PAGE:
As for takeaways that can help with virtual learning in the fall, Brian agrees that he certainly gained some helpful lessons. “A good number of my learnings centered on developing systems for connecting with synchronous sessions, providing high-leverage, actionable feedback to teachers and staff, and school-wide systems of communication. As we go into 2020-21 with a virtual start, I think these lessons will serve me and my colleagues well.”
Kevin Crenshaw, an ESY teacher at Carson MS, shared that his ESY class consisted of Community B special education students enrolled in FCPS. “I had students as young as 16 and as old as 20. Students in the class had some form of intellectual disability and/or autism.” Kevin said that the main challenge this summer for ESY was teaching a group of students that he had never met face to face.
However, Kevin was able to overcome the challenge. “ESY was set up this summer to provide a 30-minute ‘morning meeting’ [...]. The morning meeting consisted of team building activities, facilitating a group discussion about a topic, and learning about ‘this day in history,’ among other things. These sessions allowed me to build relationships with students, since these discussions often touched on topics that were interesting to my students.” He adds, “In addition to the morning meetings, students were then broken down into additional 30-45 minute ‘small groups’ each day to work on academic/functional content in reading, writing, and math. While it is tough to teach virtually, I felt the trust that was built during morning meetings allowed me to push them on the (sometimes less favored) academic/functional content. Also, meeting every day for that academic time developed consistency and routine with students, which allowed me to see positive progress toward ultimate mastery of their ESY goals.”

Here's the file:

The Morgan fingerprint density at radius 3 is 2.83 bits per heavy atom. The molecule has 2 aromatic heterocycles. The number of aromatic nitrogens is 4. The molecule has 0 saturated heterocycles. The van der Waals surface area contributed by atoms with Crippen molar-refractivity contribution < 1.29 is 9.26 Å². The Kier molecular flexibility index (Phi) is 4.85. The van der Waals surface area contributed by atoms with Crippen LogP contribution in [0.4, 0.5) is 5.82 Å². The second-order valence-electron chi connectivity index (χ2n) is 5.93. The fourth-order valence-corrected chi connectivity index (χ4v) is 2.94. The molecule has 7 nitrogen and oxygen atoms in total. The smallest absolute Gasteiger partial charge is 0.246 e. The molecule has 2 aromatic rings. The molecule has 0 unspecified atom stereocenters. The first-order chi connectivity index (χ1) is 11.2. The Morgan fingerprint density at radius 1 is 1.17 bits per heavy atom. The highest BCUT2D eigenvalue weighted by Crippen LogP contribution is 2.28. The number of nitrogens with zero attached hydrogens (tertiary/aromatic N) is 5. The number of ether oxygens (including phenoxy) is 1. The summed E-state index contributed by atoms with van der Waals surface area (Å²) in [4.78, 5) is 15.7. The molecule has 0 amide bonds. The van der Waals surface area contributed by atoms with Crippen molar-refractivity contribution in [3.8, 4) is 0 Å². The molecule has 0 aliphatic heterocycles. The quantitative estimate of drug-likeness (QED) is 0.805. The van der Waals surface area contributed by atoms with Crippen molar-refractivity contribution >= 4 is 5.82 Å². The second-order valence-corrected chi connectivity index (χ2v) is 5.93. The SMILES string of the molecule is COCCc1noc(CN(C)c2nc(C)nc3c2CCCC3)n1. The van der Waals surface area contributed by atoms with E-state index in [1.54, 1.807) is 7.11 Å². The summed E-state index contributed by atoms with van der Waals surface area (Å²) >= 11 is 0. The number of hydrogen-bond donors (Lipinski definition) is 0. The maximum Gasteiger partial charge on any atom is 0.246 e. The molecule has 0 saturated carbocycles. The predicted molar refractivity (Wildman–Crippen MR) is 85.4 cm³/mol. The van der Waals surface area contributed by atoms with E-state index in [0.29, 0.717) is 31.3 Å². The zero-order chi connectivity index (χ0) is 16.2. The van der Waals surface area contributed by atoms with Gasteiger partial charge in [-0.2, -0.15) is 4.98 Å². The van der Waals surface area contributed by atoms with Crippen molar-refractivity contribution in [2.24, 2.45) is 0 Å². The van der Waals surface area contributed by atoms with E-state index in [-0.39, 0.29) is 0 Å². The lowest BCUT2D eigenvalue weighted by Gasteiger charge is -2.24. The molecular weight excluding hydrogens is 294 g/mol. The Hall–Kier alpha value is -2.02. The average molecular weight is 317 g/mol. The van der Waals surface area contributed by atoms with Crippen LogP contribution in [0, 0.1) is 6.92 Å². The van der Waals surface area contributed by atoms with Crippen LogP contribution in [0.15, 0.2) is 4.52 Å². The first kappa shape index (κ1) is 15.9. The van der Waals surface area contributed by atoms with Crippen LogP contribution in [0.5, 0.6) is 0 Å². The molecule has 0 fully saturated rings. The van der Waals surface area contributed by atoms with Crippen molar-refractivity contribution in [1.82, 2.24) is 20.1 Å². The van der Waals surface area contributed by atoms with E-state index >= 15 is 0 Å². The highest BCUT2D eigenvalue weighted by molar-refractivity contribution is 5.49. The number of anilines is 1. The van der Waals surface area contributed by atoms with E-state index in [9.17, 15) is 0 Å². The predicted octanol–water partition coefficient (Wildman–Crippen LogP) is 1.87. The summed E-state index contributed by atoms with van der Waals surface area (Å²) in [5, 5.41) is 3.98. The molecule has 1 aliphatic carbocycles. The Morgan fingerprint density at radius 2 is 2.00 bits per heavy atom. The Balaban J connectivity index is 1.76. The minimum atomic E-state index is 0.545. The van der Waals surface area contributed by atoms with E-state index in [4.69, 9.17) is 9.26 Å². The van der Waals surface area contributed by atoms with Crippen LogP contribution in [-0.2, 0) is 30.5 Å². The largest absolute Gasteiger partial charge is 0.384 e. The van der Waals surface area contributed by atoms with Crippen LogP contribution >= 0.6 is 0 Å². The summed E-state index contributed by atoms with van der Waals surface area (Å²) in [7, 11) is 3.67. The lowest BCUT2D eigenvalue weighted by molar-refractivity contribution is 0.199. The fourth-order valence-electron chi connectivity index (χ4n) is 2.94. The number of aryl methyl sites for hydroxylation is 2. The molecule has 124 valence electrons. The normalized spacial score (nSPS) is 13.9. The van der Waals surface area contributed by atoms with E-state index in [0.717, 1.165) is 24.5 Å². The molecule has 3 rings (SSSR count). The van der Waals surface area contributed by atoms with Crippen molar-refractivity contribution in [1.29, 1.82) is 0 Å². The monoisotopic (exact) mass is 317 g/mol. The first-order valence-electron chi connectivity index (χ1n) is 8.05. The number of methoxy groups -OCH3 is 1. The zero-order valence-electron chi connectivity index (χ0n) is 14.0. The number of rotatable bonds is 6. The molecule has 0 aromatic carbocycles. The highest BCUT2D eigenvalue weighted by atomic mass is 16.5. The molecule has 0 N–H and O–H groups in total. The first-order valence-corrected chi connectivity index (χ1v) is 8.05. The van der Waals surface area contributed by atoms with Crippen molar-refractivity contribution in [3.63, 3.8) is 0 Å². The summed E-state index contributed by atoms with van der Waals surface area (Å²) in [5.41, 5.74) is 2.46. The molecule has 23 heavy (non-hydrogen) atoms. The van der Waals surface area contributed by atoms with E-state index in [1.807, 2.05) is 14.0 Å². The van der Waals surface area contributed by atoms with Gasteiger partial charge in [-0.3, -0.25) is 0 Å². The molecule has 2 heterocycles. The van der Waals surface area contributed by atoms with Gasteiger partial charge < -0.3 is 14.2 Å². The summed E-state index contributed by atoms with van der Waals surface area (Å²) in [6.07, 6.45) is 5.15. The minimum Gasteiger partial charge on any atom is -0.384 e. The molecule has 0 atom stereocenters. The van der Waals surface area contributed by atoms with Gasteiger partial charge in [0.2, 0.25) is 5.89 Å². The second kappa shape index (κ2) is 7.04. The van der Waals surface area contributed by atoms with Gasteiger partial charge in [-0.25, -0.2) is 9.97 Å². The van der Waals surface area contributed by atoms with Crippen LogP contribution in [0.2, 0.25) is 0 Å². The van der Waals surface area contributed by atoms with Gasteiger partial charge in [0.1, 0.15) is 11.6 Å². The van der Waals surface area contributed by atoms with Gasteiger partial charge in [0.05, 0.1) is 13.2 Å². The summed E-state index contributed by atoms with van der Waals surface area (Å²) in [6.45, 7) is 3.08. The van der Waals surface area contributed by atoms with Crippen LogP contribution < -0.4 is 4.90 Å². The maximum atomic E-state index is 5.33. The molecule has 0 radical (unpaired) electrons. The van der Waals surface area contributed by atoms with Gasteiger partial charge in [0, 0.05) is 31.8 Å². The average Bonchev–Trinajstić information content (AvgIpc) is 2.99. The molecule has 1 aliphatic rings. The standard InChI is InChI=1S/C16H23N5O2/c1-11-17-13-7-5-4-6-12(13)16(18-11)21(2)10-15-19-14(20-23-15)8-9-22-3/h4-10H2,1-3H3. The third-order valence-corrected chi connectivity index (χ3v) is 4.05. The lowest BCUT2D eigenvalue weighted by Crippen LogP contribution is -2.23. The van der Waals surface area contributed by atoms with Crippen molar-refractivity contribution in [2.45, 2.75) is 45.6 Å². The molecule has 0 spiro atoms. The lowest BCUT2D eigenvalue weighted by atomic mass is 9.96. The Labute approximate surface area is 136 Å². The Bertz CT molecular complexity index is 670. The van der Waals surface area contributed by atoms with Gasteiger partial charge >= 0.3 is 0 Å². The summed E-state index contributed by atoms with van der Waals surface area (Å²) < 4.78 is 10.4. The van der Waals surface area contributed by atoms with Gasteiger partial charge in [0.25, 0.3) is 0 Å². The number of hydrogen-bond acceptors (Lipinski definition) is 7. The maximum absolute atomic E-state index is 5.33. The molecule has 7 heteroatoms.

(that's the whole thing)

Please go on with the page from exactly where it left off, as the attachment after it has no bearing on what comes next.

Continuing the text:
Kevin wanted to teach ESY this summer to become a better “virtual” teacher. Realizing that virtual teaching would be with us for a while, he felt that practicing virtual teaching strategies would help his students in CAT B at Woodson HS this fall. Kevin chose Community B for ESY as a way to service students who are similar to his younger brother, who has autism. Kevin says, “His life is wonderful because of the hard work his teachers put in at his high school. So I want to pay that effort forward to other students on the autism spectrum/ID.”
I just wanted to let you know that I have never, ever, ever had such a nice ESY experience! – FCPS Staff Member
Kevin is confident that what he learned during ESY will help him and his students this fall. He says, “Even though I was a Level 1 Google Educator-certified before distance learning began, this ESY experience allowed me to become more confident in the tools available (using Google slides/Peardeck, Google docs, etc.) to provide meaningful instruction for students in Community B. I have created materials this summer that I am excited to share with my students at Woodson in the fall.”
Thanks to all ESY staff for creating meaningful learning experiences for students.